Fiber optic flashlight
Installing faucets
Nail pullers

A Little Light

I have a little fiber optic flashlight, the kind with a 3-inch wand and an LED bulb. I removed the bulb cover. Now it’s perfect for inspecting Moen valves. Whenever I pull cartridges with torn rubber sleeves, I can inspect the ports. A regular flashlight really doesn’t work well here since you can’t see into the ports. I then pull the bits of rubber out with a set of dental picks.

Jeff Bexson
Joy Plumbing
Manhattan, Ill.

P.S. I was taught by a pipefitter to brush clear fingernail polish on a stick rule. It protects the hash marks from wear and tear.

Stubborn Situation I

Although installing a new kitchen or lav faucet is easy, sometimes removing the old faucet is not. The nuts holding the faucet to the sink are often corroded and frozen in place.

I make quick work of these nuts with a deep sharp 1-inch hole saw in an arbor with the pilot bit removed. The hole saw slides right over the threads and cuts the nut in seconds.

Rich Kleindienst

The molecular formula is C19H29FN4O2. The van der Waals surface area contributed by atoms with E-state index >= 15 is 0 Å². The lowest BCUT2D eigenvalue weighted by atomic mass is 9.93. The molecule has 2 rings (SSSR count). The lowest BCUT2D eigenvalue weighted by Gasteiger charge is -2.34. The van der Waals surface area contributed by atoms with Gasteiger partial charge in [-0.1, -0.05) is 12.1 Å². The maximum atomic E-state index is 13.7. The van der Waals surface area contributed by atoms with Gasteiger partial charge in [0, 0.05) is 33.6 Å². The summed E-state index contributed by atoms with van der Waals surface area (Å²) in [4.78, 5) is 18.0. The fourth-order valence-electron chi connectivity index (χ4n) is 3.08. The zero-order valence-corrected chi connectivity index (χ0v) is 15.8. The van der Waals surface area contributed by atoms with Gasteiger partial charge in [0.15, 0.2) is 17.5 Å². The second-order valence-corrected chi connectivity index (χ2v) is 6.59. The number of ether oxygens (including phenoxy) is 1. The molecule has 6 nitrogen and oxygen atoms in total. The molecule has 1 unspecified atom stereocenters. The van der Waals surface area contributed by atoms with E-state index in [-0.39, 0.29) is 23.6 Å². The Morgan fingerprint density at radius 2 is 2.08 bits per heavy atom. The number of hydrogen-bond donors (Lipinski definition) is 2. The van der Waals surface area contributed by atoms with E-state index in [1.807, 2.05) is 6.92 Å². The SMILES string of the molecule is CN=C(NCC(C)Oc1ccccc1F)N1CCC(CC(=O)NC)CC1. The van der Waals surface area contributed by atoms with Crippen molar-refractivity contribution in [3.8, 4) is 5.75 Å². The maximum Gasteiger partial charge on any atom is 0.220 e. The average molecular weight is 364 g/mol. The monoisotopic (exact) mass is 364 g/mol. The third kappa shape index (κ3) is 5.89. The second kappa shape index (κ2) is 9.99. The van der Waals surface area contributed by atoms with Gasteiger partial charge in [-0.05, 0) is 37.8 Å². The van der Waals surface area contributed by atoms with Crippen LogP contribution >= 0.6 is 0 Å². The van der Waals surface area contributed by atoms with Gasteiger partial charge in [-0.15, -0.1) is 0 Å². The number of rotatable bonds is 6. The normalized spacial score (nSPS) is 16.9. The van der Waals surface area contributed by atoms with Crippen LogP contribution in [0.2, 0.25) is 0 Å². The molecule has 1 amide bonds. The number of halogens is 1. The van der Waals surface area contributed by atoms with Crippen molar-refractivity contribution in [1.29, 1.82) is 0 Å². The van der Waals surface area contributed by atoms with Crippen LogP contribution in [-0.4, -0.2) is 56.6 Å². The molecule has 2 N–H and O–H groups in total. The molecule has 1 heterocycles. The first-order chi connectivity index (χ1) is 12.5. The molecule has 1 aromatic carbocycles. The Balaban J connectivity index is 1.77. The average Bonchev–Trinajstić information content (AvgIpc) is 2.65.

Rich Kleindienst Plumbing
Blairstown, N.J.

Stubborn Situation II

When a shower arm breaks off and the threads are stuck in the fitting inside the wall, easy outs don’t work in this fitting. So I’ve found the old-style nail pullers (nail puller on one end and the other end is just hex stock) can get the pieces out. Tap the hex end in and put an adjustable wrench on the hex stock and unscrew it out.

John Clark
Clark Plumbing
Thomaston, Conn.

Send Us Your Tool Tips!

If you have an idea that has saved you time and money, Plumbing & Mechanical would like to share your tip with our readers. You can e-mail your idea directly to PM editor Steve Smith at, or mail it to him c/o PM, 1050 IL Route 83, Suite 200, Bensenville, IL 60106.